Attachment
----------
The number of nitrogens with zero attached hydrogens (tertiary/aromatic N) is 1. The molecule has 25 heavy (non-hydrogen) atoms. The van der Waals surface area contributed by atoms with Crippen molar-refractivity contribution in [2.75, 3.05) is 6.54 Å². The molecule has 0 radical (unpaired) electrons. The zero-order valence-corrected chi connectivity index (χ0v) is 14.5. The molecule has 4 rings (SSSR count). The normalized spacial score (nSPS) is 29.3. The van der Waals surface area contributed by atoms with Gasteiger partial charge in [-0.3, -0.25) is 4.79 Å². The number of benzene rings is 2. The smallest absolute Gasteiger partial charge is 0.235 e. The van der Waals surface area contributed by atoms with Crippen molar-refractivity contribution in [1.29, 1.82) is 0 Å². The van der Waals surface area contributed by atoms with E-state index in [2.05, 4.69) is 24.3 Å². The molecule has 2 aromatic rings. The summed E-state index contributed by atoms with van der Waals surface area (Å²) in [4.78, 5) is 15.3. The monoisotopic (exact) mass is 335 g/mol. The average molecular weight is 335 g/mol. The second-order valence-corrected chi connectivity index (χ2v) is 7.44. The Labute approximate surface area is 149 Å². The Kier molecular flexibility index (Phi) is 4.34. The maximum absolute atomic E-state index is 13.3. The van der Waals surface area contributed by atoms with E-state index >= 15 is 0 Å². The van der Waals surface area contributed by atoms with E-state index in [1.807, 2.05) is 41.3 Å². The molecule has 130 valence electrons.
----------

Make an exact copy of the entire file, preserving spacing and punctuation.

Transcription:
The number of nitrogens with zero attached hydrogens (tertiary/aromatic N) is 1. The molecule has 25 heavy (non-hydrogen) atoms. The van der Waals surface area contributed by atoms with Crippen molar-refractivity contribution in [2.75, 3.05) is 6.54 Å². The molecule has 0 radical (unpaired) electrons. The zero-order valence-corrected chi connectivity index (χ0v) is 14.5. The molecule has 4 rings (SSSR count). The normalized spacial score (nSPS) is 29.3. The van der Waals surface area contributed by atoms with Gasteiger partial charge in [-0.3, -0.25) is 4.79 Å². The number of benzene rings is 2. The smallest absolute Gasteiger partial charge is 0.235 e. The van der Waals surface area contributed by atoms with Crippen molar-refractivity contribution in [1.29, 1.82) is 0 Å². The van der Waals surface area contributed by atoms with E-state index in [2.05, 4.69) is 24.3 Å². The molecule has 2 aromatic rings. The summed E-state index contributed by atoms with van der Waals surface area (Å²) in [4.78, 5) is 15.3. The monoisotopic (exact) mass is 335 g/mol. The average molecular weight is 335 g/mol. The second-order valence-corrected chi connectivity index (χ2v) is 7.44. The Labute approximate surface area is 149 Å². The Kier molecular flexibility index (Phi) is 4.34. The maximum absolute atomic E-state index is 13.3. The van der Waals surface area contributed by atoms with E-state index >= 15 is 0 Å². The van der Waals surface area contributed by atoms with E-state index in [1.807, 2.05) is 41.3 Å². The molecule has 130 valence electrons.